For the past three semesters, students in CORE101: Scientific Investigations at Roger Williams University in Bristol, RI have been creating websites on science topics they themselves have deemed important to society. The websites are designed to take the place of a course textbook in this course for non-majors, and are completely written, designed, and edited by nonscience majors. In the spirit of Open Pedagogy, the websites are renewable, with a new cohort of students adding and editing to the current websites each semester.
CORE101 is a unique class amongst general education classes. Rather than having a variety of science courses our students can choose from, all nonscience students take CORE101, which has two overarching learning outcomes: 1. Investigate questions of societal and personal relevance using scientific knowledge, and 2. Describe and actively engage in the scientific process. As instructors, we get to pick and choose the topics we cover, and many focus on our areas of study – ecology, nutrition, etc.
I take a somewhat different approach to most of my colleagues and focus mainly on those issues of societal and personal relevance – students get to vote and suggest topics we will cover in the class. Because of the wide range of topics I usually cover, and now that the course changes every semester based on student interests, I’ve never used a textbook, always relying on (sometimes open) resources on the web in its place. However, after a keynote by Dr. Rajiv Jhangiani in the early days of my own personal journey into the OER world, I recognized this course as a place to make some waves. What if nonscience majors wrote a textbook for nonscience majors?
A common complaint in general education science courses is the mismatch of expectations between professors of science and nonscience majors. Sometimes this involves choosing texts and articles that are too advanced for the students in the course. The goal of this project was to give students agency in their own learning – being able to choose topics they are interested in learning about and having the opportunity to bring in content from their own majors – while creating content that would be at the appropriate level for other nonscience students to learn from. So, instead of developing a textbook to cover the wide ranges of topics students may choose, I opted to create individual websites for each topic.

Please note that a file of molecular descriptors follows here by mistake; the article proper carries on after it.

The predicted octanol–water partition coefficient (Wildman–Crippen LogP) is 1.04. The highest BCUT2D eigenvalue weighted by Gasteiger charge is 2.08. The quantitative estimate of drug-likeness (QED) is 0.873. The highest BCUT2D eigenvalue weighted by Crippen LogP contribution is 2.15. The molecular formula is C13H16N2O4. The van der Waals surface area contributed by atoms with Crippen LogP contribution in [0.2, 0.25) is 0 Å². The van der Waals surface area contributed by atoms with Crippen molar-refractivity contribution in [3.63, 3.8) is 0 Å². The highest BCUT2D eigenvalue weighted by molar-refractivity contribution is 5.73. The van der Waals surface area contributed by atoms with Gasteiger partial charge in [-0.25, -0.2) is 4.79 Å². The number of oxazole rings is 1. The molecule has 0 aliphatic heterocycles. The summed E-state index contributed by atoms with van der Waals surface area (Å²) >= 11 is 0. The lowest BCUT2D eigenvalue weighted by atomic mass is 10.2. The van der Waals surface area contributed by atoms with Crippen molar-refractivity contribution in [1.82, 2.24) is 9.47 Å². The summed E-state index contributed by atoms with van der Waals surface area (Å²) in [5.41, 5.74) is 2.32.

At the beginning of the semester, we start by talking about the privacy issues and risks associated with posting materials online – this is especially important because some of our topics can be conceived as controversial by some people in the public sphere, like climate change and evolution. After that discussion, they fill out a Privacy and Authorship Agreement using Google Forms. From there, students choose topics based on their interests using a Google Forms survey. After they chosen a topic, we spend a class reviewing the website in its current form – evaluating its coherence, organization, design, etc.. Students then develop a plan for proposed changes to the website. Some groups decide to add whole new subsections of content. For example, the current DNA page has three well organized subsections covering CRISPR, DNA fingerprinting and analysis, and Cloning, each created by three different cohorts (semesters) of students. Other groups choose to enhance existing sections and add new sub-pages.
Once the plan is developed, students work collaboratively using Google Docs to create rough drafts of the new sections, or they take a current section that needs major edits and begin to add edits using the suggesting tool. These drafts are then shared with other students in the class, who are given commenting (not editing) privileges to peer review the sections that are being added. From there, the students then take the content from Google Docs and transfer it to their websites using Google Sites, incorporating openly licensed images and media.